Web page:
JAMES C LOWER
Success comes not to the man who idly waits with folded arms and rarely to one who does not put forth his most earnest efforts, and thus, in a measure at least, success must always he an indication of merit, of persistent, able effort. Thus we find it in the case of J. C. Lower, one of the representative farmers of Atchison county, which boasts a host of the most progressive agriculturists in the Union.
He is a son of Henry and Sarah Ann (Sandy) Lower, natives of Tennessee and Indiana, respectively. They removed to Buchanan county, Missouri, at an early day and were identified with the farmers of that locality until death claimed them. The father, who died in 1895, was seventy-six years of age, and the mother, who died in 1890, was sixty-eight years of age. They were members of the Christian church, the father holding the office of an elder for years. They were the parents of six daughters and four sons, namely: Louisa, Sarah, Mary Ellen, Martha Eveline, Anna, Lilly, John W., James C., Isaac N. and Henry M.
James C. Lower was born in Buchanan county, Missouri, September 1, 1853. In his boyhood he early learned to be of great service to his father in the management of the farm, and during a portion of each year attended the district schools. Being industrious and ambitious to make a name and place for himself, he soon accumulated a little capital and as the years passed it became evident that he would not be left behind in the race which he was making with other young men of his age. In 1878 he came to Lancaster township and purchased some wild land, which he proceeded to reduce to a state of cultivation. To-day he is the owner of two hundred and thirty-eight acres, two acres having been contributed by him to the public schools. Large barns and farm buildings, shade trees and a well-kept barn-yard and lawn speak louder than words of the care exercised by the enterprising proprietor. A few years ago he went to Oklahoma, where he remained for some time, and as a result he now owns three hundred and twenty acres of splendid farm land there, it being located in Kingfisher county.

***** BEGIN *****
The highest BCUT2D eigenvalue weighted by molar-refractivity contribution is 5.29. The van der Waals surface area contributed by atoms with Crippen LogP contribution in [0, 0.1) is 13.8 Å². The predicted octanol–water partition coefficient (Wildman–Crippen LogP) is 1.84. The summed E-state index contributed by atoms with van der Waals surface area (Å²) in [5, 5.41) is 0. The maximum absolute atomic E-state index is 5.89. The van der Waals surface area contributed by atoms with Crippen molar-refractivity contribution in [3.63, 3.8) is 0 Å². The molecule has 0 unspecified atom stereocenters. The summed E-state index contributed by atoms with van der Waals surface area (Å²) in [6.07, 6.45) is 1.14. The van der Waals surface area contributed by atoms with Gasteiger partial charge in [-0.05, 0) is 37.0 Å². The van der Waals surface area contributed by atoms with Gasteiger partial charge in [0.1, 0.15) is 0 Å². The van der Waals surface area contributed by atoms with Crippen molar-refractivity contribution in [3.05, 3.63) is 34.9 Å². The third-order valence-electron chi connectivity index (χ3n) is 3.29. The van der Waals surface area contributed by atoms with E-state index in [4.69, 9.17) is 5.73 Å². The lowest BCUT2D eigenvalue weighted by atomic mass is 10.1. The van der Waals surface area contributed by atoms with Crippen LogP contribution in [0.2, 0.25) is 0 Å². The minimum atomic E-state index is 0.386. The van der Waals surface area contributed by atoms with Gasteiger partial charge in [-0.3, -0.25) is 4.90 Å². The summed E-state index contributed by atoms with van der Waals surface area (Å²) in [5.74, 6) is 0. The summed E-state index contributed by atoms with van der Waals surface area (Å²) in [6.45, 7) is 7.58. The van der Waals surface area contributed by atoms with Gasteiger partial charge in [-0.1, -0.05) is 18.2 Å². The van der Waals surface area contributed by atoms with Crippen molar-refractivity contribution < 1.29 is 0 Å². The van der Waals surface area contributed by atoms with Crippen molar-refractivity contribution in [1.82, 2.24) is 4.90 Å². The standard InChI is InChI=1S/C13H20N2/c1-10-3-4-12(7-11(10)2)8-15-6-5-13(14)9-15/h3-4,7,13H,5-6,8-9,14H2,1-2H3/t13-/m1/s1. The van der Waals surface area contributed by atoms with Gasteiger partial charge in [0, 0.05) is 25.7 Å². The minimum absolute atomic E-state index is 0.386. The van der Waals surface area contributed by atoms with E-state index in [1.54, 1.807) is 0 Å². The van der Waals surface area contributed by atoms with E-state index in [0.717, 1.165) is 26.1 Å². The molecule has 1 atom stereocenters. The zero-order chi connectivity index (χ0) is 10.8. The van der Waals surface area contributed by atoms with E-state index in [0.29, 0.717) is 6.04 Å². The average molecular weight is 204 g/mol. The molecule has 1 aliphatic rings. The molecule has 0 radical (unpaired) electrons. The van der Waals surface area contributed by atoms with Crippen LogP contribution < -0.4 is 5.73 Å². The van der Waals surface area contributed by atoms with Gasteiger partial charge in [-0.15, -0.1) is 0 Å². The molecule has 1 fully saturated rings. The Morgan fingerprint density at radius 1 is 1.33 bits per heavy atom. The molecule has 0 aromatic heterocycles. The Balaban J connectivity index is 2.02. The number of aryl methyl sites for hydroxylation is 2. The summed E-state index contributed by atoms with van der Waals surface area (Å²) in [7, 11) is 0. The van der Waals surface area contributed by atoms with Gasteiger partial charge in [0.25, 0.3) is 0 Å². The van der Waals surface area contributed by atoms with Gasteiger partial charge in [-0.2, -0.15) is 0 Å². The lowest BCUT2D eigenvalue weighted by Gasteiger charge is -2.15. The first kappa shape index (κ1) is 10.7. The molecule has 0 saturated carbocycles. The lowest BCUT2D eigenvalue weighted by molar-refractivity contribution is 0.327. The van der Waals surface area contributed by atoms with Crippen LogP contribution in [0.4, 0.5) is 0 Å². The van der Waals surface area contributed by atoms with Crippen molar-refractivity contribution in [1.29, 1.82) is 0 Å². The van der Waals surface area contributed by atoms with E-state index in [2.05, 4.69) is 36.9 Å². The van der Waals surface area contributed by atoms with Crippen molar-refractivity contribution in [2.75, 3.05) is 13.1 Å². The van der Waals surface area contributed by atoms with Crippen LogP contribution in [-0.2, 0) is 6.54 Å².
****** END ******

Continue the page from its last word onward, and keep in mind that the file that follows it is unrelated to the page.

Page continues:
For a score of years Mr. Lower has found an able and devoted helpmate in the person of his estimable wife, whose maiden name was Talitha J. Potter. Their marriage was solemnized March 17, 1880, at the home of her father, Tinsley Potter. a pioneer of this county now residing in Effingham. Mrs. Lower was reared to womanhood in Benton township and by her marriage has become the mother of five children. Claude Curtis, aged seventeen years, is a student at the county high school at Effingham, as is his sister, Erna Adeline. Ada F., Lillie and Ray are at home.
For many years Mr. Lower was an efficient member of the school board, manifesting the deep interest which he takes in the important subject of education for the young. Politically he follows in his father's footsteps. being identified with the Democratic party. His means and influence are used for the good of his fellow men and the local Christian church has no more loyal, generous member.